It’s been almost a year since author and internet star Marie Kondo brought her message of neatness and minimalism to Netflix with the reality series Tidying Up with Marie Kondo. Now, Kondo is back in the news for opening up an online shop on her website, KonMari.com.
It’s fair to say the show itself was something of a phenomenon, with several news outlets reporting that charitable organizations were dealing with a huge influx of Kondo-inspired donations. The show earned an Emmy nomination for the “Outstanding Host for a Reality Show or Competition” category.
But was the “Tidying Up” phenomenon a flash in the pan, or has it had a lasting effect on Americans’ views toward the consumer goods in their homes? And ahead of some of the biggest shopping days of the year, are we going to fill those recently-cleaned shelves and spaces with more stuff?
That’s what CivicScience set out to discover in a survey of more than 3,300 U.S. adults.
So, who was convinced to adopt Kondo’s “KonMari” method, and who wasn’t? CivicScience looked into its database to find out.
Young Women Were the Driving Force Behind Kondo-Mania
First of all, women were way more likely than men to take the leap, though they weren’t that much more likely to have watched the show in the first place.
The rates of tidying up were fairly even across the income spectrum. It did become clear, though, that the younger generations were much more likely to watch the show and clear out than their older counterparts.
A Neat and Tidy Lifestyle
People who said they were “actively working” toward becoming minimalists were more likely than any other group to have Kondo’d their stuff, edging out those who already considered themselves minimalists.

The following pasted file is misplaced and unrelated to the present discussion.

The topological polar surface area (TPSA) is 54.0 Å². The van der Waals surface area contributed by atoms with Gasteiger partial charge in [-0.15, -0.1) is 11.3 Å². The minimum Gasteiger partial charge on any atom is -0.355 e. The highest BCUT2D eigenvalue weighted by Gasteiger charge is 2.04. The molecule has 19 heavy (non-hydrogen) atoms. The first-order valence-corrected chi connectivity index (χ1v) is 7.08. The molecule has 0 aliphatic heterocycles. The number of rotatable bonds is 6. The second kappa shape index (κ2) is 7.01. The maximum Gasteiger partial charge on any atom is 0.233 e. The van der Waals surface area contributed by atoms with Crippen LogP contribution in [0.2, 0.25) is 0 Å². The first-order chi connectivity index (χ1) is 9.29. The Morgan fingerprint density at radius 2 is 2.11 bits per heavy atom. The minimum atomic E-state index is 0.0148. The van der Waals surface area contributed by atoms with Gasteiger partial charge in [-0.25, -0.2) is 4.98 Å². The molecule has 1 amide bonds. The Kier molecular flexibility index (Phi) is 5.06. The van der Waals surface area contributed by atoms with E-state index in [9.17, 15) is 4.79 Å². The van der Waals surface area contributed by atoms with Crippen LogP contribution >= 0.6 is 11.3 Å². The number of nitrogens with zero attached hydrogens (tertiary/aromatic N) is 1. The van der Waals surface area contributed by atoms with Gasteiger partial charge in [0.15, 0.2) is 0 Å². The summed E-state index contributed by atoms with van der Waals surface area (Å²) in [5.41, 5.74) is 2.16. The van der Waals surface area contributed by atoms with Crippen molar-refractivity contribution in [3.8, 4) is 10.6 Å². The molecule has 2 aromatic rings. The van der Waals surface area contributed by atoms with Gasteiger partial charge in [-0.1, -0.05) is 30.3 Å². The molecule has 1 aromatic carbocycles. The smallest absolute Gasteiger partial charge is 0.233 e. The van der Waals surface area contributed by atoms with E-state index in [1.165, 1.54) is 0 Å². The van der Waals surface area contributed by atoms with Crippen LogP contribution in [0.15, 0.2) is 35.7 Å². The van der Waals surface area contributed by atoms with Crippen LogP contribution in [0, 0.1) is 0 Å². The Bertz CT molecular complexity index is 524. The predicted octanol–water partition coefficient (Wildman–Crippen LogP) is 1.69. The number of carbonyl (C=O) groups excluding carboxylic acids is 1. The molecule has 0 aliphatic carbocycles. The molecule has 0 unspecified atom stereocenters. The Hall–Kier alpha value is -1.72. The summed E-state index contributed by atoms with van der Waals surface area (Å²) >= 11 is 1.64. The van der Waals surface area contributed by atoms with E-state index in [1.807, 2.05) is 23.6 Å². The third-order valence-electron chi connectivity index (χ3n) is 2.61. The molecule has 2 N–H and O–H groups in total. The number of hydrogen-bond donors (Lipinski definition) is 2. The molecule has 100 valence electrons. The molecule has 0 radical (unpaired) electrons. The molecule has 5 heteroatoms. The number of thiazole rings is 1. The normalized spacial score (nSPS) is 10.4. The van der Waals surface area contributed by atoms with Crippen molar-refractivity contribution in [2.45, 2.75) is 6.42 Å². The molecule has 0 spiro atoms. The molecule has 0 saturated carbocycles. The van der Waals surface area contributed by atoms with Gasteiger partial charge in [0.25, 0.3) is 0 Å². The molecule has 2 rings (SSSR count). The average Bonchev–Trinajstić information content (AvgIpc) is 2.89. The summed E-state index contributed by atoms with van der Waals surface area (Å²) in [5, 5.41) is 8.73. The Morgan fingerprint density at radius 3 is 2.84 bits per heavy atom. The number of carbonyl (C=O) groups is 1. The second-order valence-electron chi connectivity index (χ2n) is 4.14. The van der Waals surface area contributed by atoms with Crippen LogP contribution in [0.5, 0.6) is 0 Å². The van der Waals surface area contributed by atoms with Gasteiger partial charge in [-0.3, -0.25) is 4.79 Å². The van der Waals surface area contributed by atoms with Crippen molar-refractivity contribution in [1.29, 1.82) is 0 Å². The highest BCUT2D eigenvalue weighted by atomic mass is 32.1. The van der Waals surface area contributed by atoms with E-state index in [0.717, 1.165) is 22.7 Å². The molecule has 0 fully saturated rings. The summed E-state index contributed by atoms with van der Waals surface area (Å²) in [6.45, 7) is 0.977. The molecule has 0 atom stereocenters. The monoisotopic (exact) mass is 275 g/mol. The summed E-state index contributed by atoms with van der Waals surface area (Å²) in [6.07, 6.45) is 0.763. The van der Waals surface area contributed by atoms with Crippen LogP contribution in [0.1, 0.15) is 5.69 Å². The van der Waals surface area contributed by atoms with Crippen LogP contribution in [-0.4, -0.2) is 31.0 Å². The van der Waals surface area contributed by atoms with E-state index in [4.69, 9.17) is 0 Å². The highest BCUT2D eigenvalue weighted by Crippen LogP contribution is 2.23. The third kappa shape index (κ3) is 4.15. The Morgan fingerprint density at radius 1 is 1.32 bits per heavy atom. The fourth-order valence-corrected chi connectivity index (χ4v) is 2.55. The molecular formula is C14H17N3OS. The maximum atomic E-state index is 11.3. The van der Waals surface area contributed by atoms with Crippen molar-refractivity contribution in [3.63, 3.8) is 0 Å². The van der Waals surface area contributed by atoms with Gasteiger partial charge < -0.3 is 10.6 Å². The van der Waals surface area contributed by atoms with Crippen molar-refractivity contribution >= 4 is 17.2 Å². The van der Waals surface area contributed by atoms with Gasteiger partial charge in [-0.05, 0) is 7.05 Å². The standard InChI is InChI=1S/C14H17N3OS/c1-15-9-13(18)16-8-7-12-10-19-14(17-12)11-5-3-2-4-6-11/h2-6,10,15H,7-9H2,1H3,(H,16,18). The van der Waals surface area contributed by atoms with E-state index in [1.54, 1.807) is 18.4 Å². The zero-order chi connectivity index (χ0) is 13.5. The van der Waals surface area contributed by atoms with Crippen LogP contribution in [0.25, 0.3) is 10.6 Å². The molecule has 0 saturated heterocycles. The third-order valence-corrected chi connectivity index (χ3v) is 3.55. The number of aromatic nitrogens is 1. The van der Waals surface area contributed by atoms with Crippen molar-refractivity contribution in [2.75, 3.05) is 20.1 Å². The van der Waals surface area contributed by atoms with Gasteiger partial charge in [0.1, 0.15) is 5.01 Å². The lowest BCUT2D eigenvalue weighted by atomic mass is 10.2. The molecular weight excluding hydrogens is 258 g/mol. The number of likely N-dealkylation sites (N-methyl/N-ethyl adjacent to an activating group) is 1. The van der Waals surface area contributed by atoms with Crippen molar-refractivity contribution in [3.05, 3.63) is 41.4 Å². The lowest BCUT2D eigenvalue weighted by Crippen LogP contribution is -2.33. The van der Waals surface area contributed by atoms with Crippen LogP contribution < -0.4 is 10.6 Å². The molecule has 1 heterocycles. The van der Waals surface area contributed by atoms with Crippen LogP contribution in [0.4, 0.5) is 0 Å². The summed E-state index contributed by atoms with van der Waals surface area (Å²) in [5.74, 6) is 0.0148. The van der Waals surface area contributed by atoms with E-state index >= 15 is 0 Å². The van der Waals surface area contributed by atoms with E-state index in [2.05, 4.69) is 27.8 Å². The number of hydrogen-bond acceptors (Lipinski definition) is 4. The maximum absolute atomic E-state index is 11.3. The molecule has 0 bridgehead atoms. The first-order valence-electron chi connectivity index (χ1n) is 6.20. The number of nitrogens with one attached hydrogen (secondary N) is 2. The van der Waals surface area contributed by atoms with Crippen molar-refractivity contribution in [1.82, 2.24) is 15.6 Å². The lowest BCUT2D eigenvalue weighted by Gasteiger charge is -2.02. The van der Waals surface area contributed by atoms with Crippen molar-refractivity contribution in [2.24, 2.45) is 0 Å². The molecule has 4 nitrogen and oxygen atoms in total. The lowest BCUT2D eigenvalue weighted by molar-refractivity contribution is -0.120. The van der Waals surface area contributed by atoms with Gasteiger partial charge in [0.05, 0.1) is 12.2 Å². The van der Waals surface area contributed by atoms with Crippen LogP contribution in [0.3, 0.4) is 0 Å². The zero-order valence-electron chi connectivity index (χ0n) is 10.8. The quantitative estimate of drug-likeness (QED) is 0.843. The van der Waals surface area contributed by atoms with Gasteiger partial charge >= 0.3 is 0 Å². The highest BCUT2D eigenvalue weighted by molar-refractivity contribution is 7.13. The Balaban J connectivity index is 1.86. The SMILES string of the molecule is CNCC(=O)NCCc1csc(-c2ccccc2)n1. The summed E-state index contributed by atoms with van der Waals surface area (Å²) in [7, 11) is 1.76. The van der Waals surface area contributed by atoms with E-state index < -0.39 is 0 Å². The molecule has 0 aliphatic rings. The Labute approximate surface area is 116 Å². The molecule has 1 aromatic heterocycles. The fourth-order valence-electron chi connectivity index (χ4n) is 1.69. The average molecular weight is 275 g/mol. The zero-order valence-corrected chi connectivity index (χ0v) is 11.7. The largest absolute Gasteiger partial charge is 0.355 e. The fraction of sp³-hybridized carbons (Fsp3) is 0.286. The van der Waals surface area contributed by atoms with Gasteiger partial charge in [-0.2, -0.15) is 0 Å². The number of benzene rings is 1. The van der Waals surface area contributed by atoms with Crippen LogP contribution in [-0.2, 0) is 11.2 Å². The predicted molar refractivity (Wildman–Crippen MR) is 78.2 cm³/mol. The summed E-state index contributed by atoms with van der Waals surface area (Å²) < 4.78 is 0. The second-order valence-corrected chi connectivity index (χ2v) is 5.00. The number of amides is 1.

To further gauge the effect Kondo has had on minimalist culture in the U.S., we aggregated the three pro-minimalist answer choices above and opposed them to the single anti-minimalist answer choice. The results show that, among minimalists and would-be minimalists, Kondo has had a pretty big cultural impact.
But has she converted many people to the minimalist camp? According to our data, not really. Here are the results of our minimalism question from August 2018, months before Kondo’s show dropped, compared with answers from the six-month period from January to July 2019:
The results speak for themselves.
Sparking Joy, Indeed
Another interesting perspective: Cannabis users were almost twice as likely to have watched Marie Kondo’s show as non-users, and twice as likely to adopt her KonMari method to tidy up their homes. To look at it another way, 31% of the people that tidied up said they use cannabis (for medicinal or recreational reasons). That certainly bucks the stereotype of the messy pothead.
Kondo’s most ardent acolytes also over-indexed as H&M shoppers — only 12% of those who cleaned out their homes said they don’t like the “fast-fashion” Swedish clothing outlet.
Finally — and this could certainly be a proxy for the age correlation noted above — people who currently have student loan debt were more than three times as likely to have watched Kondo’s show than those who don’t, and much more likely to have taken action to tidy up as well.
Overall, CivicScience’s data point to the average Marie Kondo follower as a younger, college-educated woman who shops at H&M and may enjoy a bit of cannabis in her life.